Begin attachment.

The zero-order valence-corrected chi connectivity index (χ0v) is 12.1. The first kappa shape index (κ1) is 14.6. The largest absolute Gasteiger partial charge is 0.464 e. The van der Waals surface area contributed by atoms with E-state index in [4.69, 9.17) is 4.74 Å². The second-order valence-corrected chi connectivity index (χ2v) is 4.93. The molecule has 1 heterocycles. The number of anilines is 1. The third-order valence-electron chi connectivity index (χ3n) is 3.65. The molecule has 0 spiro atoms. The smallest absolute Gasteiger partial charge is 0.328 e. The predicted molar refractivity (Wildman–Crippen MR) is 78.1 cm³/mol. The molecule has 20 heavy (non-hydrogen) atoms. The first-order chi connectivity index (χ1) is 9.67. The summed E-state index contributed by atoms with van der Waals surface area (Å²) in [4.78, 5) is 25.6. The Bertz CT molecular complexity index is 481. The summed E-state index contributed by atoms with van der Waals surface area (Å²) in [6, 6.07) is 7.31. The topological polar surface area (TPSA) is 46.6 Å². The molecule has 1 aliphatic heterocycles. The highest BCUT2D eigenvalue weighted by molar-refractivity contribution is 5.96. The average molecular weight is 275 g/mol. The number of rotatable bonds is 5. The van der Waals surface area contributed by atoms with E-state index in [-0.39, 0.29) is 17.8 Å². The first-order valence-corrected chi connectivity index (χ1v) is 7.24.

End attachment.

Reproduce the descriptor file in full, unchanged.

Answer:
The zero-order valence-corrected chi connectivity index (χ0v) is 12.1. The first kappa shape index (κ1) is 14.6. The largest absolute Gasteiger partial charge is 0.464 e. The van der Waals surface area contributed by atoms with E-state index in [4.69, 9.17) is 4.74 Å². The second-order valence-corrected chi connectivity index (χ2v) is 4.93. The molecule has 1 heterocycles. The number of anilines is 1. The third-order valence-electron chi connectivity index (χ3n) is 3.65. The molecule has 0 spiro atoms. The smallest absolute Gasteiger partial charge is 0.328 e. The predicted molar refractivity (Wildman–Crippen MR) is 78.1 cm³/mol. The molecule has 20 heavy (non-hydrogen) atoms. The first-order chi connectivity index (χ1) is 9.67. The summed E-state index contributed by atoms with van der Waals surface area (Å²) in [4.78, 5) is 25.6. The Bertz CT molecular complexity index is 481. The summed E-state index contributed by atoms with van der Waals surface area (Å²) in [6, 6.07) is 7.31. The topological polar surface area (TPSA) is 46.6 Å². The molecule has 1 aliphatic heterocycles. The highest BCUT2D eigenvalue weighted by molar-refractivity contribution is 5.96. The average molecular weight is 275 g/mol. The number of rotatable bonds is 5. The van der Waals surface area contributed by atoms with E-state index in [-0.39, 0.29) is 17.8 Å². The first-order valence-corrected chi connectivity index (χ1v) is 7.24.